Boycott: American idealism and the defence of Palestine
‘Out of sight, out of mind’ is said to dismiss a problem because of how far it is or seems to be. But with attention spans saturated at the whim of 140 characters, perhaps it’s time this 15th-century proverb took on a new, altogether modern meaning.
Instant forms of distraction have obscured things that matter, with this habit seeping into how our political economy functions. It’s all too easy to forget that the climate crisis deteriorates in tandem with the cost-of-living crisis, Russia’s invasion of Ukraine is one of many ongoing conflicts around the world and that the fight for women’s rights doesn’t just take place in countries labelled pariahs.
Nor are these issues fixed at the click of a button. Yet it’s within this smog that Julia Bacha's documentary Boycott is filmed, and given its link to Palestine – the most infamous case of ‘out of sight, out of mind’ of our time- all the more reason why the sumud of the film’s participants are remarkable.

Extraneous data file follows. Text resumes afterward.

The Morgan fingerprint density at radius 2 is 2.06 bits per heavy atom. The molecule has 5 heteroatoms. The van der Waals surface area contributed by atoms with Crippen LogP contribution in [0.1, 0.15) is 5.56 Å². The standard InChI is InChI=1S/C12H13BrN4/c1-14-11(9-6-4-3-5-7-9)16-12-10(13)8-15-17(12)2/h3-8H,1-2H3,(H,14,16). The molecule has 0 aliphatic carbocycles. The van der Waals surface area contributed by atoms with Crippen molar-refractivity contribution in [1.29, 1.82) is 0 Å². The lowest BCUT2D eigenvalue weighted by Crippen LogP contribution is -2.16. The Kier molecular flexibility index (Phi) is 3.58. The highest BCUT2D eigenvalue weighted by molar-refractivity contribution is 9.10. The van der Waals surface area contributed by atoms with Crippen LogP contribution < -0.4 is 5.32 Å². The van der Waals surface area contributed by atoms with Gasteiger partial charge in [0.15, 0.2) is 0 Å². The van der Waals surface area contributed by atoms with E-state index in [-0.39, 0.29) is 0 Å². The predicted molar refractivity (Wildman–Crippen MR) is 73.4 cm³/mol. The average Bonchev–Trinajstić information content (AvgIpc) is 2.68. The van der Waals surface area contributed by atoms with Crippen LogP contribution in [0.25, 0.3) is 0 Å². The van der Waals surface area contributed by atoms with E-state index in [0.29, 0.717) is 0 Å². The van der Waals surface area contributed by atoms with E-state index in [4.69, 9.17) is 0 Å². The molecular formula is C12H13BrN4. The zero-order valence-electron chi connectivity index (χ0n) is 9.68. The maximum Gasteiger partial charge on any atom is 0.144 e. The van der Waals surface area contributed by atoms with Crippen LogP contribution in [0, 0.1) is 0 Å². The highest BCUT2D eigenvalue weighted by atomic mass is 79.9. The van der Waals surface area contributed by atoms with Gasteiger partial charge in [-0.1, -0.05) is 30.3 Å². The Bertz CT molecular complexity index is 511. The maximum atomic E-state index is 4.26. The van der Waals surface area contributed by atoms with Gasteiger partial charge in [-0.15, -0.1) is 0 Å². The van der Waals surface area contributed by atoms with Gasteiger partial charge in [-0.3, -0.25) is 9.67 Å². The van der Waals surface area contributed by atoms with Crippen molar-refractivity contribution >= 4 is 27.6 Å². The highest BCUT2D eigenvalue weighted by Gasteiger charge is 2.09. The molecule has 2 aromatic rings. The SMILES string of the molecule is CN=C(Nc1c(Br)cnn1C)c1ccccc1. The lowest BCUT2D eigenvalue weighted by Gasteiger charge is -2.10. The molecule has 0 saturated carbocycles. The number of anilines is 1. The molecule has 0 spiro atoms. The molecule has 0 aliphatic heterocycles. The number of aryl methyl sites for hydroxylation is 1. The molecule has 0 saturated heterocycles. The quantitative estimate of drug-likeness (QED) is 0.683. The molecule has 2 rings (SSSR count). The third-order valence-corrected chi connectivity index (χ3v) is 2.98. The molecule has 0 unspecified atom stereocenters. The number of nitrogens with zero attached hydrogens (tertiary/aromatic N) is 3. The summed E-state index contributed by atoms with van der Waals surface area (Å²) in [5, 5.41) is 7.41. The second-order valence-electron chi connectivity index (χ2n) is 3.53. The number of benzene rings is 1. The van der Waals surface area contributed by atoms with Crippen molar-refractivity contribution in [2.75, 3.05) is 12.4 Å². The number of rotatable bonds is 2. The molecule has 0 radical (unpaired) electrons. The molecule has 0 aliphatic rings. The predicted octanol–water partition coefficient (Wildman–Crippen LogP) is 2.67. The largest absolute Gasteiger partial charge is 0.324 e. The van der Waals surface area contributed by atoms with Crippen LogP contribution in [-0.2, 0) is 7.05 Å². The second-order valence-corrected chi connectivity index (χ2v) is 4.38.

"Not only is Palestine ‘out of sight, out of mind’, but should one happen to be mindful of Israel’s occupation they are duly placed out of sight"
Boycott is a difficult documentary to pin down. On the surface, the film is about three American plaintiffs and their fight against anti-BDS legislation, but to reduce its message to just that would miss its wider mark. Boycott is a film with its eye on Palestine no doubt, but not without a heavy American accent.
We’re often reminded of American idealism – opportunity, independence, and critical thinking – but where are these ideals in American life? The United States today is a tribal battleground, bereft of ways to avoid partisanship and indebted to the market as a guarantor of freedom.